Nest update

On Saturday we had 8 nests in Princeville.

We now have 32!

I know already that a number of them will not produce a viable chick.  I found an abandoned egg in my neighbor’s yard, not far from where I found one last year.  We have female/female couples who each produce a nonviable egg.  Rarely, one will be jumped by one of the males waiting for his mate to return and she will have a fertilized egg, but Princeville nest areas are so spread out that this is unlikely to happen here.

Some of the nesters are still waiting for their mates to come back.  I live across the street from one, KP505, or Joseph.  I first saw him on November 20th waiting at his favorite spot for his mate to return.  They have raised two chicks together.

505 waiting for K065

505 waiting for K065

Most nesters remain in the same general area from year to year, but often they move around a bit within it.  In the case of my neighborhood, that may mean they choose different yards.  Not Joseph.  He remains faithful to my neighbors’ yard.  And not just anywhere in that yard.  He is steadfast in his choice of the side yard near a line of trees between “his” house and the neighbor’s.

Many mornings I have seen him patrolling this little area, waiting for his mate.  Being a male albatross, he is happy to take advantage of a passing female, but he will be nesting with Mary.  I have never seen a couple nest together without getting to know each other the preceding season.

Sometimes a nester returns later, after the period when couples reunite and begin the whole process of raising a chick.  It may be a way of avoiding the physical  strain that raising a chick can cause to an albatross.  I have a couple that raised 6 chicks in a row, but that is not the norm.  They need time to recuperate, and that varies with each couple.

Joseph has left the area.  I know that the homeowners he shares his property with will be looking out for him and for Mary.

Me too.

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6 Responses to Nest update

  1. I hope Joseph’s Mary comes soon. If that’s his nesting spot i can see why he likes it; the lush foliage and flowers are so pretty.

  2. Donna Hodge says:

    Hi! I am staying at Shearwater again and have been watching an albatross nesting at the edge of the golf course. Can you tell me a story about this one? There are also two that have been flying back and forth over our unit and the course. Maybe trying to find a good place to settle?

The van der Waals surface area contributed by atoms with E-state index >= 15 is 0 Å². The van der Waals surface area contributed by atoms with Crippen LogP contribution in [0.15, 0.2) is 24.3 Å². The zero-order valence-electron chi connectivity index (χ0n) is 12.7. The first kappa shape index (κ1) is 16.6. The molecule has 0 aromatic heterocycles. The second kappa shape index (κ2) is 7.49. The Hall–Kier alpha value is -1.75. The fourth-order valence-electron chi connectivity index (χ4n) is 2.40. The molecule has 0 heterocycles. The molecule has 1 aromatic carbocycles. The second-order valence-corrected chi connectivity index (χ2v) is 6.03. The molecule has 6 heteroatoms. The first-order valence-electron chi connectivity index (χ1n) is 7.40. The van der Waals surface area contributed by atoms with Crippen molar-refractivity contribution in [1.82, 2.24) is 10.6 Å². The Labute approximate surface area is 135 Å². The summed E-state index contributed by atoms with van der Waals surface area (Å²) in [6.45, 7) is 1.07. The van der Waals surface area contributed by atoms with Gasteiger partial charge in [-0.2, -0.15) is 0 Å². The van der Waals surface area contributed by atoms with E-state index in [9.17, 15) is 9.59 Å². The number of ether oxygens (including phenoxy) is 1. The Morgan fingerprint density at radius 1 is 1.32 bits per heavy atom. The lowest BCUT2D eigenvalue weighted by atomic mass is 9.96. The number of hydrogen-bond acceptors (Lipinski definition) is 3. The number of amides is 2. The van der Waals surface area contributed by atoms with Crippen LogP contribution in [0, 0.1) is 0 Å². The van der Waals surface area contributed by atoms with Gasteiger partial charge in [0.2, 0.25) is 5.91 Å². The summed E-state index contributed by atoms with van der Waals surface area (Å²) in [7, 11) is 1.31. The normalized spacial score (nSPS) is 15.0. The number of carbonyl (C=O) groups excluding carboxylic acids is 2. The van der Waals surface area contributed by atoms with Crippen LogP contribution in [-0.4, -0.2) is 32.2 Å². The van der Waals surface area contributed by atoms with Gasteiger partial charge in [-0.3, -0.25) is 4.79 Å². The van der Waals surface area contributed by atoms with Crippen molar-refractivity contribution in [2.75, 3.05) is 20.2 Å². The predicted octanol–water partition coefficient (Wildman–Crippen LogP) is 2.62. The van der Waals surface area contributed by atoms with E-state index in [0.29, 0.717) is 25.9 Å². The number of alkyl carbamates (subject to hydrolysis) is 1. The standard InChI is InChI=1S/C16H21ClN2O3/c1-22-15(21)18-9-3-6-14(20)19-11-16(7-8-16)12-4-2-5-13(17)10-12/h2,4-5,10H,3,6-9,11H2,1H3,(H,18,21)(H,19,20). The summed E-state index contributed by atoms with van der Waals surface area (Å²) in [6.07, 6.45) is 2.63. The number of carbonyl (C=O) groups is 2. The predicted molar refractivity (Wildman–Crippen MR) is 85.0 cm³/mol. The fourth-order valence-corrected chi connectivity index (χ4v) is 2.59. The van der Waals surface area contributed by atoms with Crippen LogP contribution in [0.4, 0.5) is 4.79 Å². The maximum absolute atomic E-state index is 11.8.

• tradewindsla says:

      The couple that are nesting closest to Shearwater have nested two years in a row without success. Last year the egg was a fertilized one that for some reason broke before hatching. I hope this year turns out better. The birds flying overhead may have been looking for a mate, or they could be birds without mates looking for other albatrosses to mingle with.

  3. Hi, I found your blog via the blog, fascinating how your community seems to have gelled with these birds! I’ve been doing some research on the effect of plastic discards on sea birds, the Laysan Albatross came up as being particularly hit by the amount of garbage we are throwing into the oceans. Have you seen much evidence of this?

    Keep up the good work


    • tradewindsla says:

      It is very common for chicks to be fed plastic by their parents, and we often see plastic that chicks have regurgitated. In Princeville, whenever a chick dies it is sent to Honolulu for a necropsy. So far, we have not lost any because of plastic ingestion, but I know that chicks on Midway have died from it. Dr. Lindsay Young found that chicks on Kure Atoll were fed ten times the amount of plastic as chicks on Oahu. Her paper can be accessed at, the website of the non-profit Pacific Rim Conservation,started by Lindsay and her husband, Dr. Eric VanderWerf. Check the first paper under 2009. I was once able to remove about a foot of plastic fishing line coated in fish eggs from the throat of a choking chick. It had been fed to the chick by its parent.

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